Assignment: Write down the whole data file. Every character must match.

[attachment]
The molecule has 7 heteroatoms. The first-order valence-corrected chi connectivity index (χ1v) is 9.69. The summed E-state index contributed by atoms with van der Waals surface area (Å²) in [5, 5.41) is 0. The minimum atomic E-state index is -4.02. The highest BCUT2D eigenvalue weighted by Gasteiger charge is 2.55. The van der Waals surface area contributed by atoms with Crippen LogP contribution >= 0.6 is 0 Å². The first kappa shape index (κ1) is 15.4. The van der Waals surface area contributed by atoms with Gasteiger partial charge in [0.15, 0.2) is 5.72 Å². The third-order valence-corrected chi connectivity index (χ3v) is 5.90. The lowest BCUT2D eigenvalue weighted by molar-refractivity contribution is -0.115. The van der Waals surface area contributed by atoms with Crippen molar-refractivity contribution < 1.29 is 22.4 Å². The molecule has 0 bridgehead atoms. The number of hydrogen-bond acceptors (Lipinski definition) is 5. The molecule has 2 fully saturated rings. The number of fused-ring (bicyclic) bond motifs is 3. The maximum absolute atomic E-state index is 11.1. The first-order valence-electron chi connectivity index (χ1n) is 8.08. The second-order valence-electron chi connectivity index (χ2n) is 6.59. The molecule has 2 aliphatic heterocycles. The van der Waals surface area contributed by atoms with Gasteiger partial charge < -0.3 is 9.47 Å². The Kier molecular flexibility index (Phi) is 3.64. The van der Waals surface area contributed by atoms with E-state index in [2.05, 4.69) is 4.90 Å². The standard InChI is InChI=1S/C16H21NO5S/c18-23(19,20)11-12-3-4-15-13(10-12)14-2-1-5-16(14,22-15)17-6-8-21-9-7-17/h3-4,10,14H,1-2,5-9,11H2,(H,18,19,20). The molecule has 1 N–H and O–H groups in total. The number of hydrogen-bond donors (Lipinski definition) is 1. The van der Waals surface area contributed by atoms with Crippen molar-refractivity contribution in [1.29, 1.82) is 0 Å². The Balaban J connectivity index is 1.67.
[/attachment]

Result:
The molecule has 7 heteroatoms. The first-order valence-corrected chi connectivity index (χ1v) is 9.69. The summed E-state index contributed by atoms with van der Waals surface area (Å²) in [5, 5.41) is 0. The minimum atomic E-state index is -4.02. The highest BCUT2D eigenvalue weighted by Gasteiger charge is 2.55. The van der Waals surface area contributed by atoms with Crippen LogP contribution >= 0.6 is 0 Å². The first kappa shape index (κ1) is 15.4. The van der Waals surface area contributed by atoms with Gasteiger partial charge in [0.15, 0.2) is 5.72 Å². The third-order valence-corrected chi connectivity index (χ3v) is 5.90. The lowest BCUT2D eigenvalue weighted by molar-refractivity contribution is -0.115. The van der Waals surface area contributed by atoms with Crippen molar-refractivity contribution < 1.29 is 22.4 Å². The molecule has 0 bridgehead atoms. The number of hydrogen-bond acceptors (Lipinski definition) is 5. The molecule has 2 fully saturated rings. The number of fused-ring (bicyclic) bond motifs is 3. The maximum absolute atomic E-state index is 11.1. The first-order valence-electron chi connectivity index (χ1n) is 8.08. The second-order valence-electron chi connectivity index (χ2n) is 6.59. The molecule has 2 aliphatic heterocycles. The van der Waals surface area contributed by atoms with Gasteiger partial charge < -0.3 is 9.47 Å². The Kier molecular flexibility index (Phi) is 3.64. The van der Waals surface area contributed by atoms with E-state index in [2.05, 4.69) is 4.90 Å². The standard InChI is InChI=1S/C16H21NO5S/c18-23(19,20)11-12-3-4-15-13(10-12)14-2-1-5-16(14,22-15)17-6-8-21-9-7-17/h3-4,10,14H,1-2,5-9,11H2,(H,18,19,20). The molecule has 1 N–H and O–H groups in total. The number of hydrogen-bond donors (Lipinski definition) is 1. The van der Waals surface area contributed by atoms with Crippen molar-refractivity contribution in [1.29, 1.82) is 0 Å². The Balaban J connectivity index is 1.67.